Our brains are shaped by our early environments

This 2019 McGill paper reviewed human and animal studies on brain-shaping influences from the fetal period through childhood:

“In neonates, regions of the methylome that are highly variable across individuals are explained by the genotype alone in 25 percent of cases. The best explanation for 75 percent of variably methylated regions is the interaction of genotype with different in utero environments.

A meta-analysis including 45,821 individuals with attention-deficit/hyperactivity disorder and 9,207,363 controls suggests that conditions such as preeclampsia, Apgar score lower than 7 at 5 minutes, breech/transverse presentations, and prolapsed/nuchal cord – all of which involve some sort of poor oxygenation during delivery – are significantly associated with attention-deficit/hyperactivity disorder. The dopaminergic system seems to be one of the brain systems most affected by perinatal hypoxia-ischemia.

Exposure to childhood trauma activates the stress response systems and dysregulates serotonin transmission that can adversely impact brain development. Smaller cerebral, cerebellar, prefrontal cortex, and corpus callosum volumes were reported in maltreated young people as well as reduced hippocampal activity.

Environmental enrichment has a series of beneficial effects associated with neuroplasticity mechanisms, increasing hippocampal volume, and enhancing dorsal dentate gyrus-specific differences in gene expression. Environmental enrichment after prenatal stress decreases depressive-like behaviors and fear, and improves cognitive deficits.”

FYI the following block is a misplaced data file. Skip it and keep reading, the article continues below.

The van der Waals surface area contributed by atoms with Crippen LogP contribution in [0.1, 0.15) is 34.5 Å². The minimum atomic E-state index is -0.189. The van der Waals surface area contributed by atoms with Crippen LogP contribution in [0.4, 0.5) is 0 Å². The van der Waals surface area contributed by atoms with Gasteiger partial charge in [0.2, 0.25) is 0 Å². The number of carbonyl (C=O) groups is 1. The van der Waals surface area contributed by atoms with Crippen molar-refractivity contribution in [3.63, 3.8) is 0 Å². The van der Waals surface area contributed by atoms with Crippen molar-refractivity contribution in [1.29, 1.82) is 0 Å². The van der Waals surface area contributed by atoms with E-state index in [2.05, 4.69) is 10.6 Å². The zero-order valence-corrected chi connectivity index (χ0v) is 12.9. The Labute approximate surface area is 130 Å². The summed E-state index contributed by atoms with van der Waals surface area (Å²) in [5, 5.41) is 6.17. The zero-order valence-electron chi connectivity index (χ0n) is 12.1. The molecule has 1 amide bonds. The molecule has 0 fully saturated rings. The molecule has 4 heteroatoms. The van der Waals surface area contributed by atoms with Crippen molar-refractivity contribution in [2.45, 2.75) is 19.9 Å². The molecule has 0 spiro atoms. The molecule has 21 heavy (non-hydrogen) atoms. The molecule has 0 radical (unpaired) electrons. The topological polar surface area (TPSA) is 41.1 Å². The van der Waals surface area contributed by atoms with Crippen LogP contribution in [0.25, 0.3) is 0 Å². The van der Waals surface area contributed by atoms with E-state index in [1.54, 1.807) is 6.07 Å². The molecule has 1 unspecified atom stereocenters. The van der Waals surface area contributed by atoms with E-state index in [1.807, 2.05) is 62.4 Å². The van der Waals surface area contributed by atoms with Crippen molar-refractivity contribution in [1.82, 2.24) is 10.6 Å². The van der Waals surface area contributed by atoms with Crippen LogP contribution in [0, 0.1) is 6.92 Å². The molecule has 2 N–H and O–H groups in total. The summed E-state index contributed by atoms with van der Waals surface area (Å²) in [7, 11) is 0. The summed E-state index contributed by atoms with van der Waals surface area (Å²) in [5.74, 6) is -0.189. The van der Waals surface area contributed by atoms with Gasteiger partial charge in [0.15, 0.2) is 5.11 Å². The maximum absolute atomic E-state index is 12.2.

The reviewers presented strong evidence until the Possible Factors for Reversibility section, which ended with the assertion:

“All these positive environmental experiences mentioned in this section could counterbalance the detrimental effects of early life adversities, making individuals resilient to brain alterations and development of later psychopathology.”

The review’s penultimate sentence recognized that research is seldom done on direct treatments of causes:

“The cross-sectional nature of most epigenetic studies and the tissue specificity of the epigenetic changes are still challenges.”

Cross-sectional studies won’t provide definitive data on cause-and-effect relationships.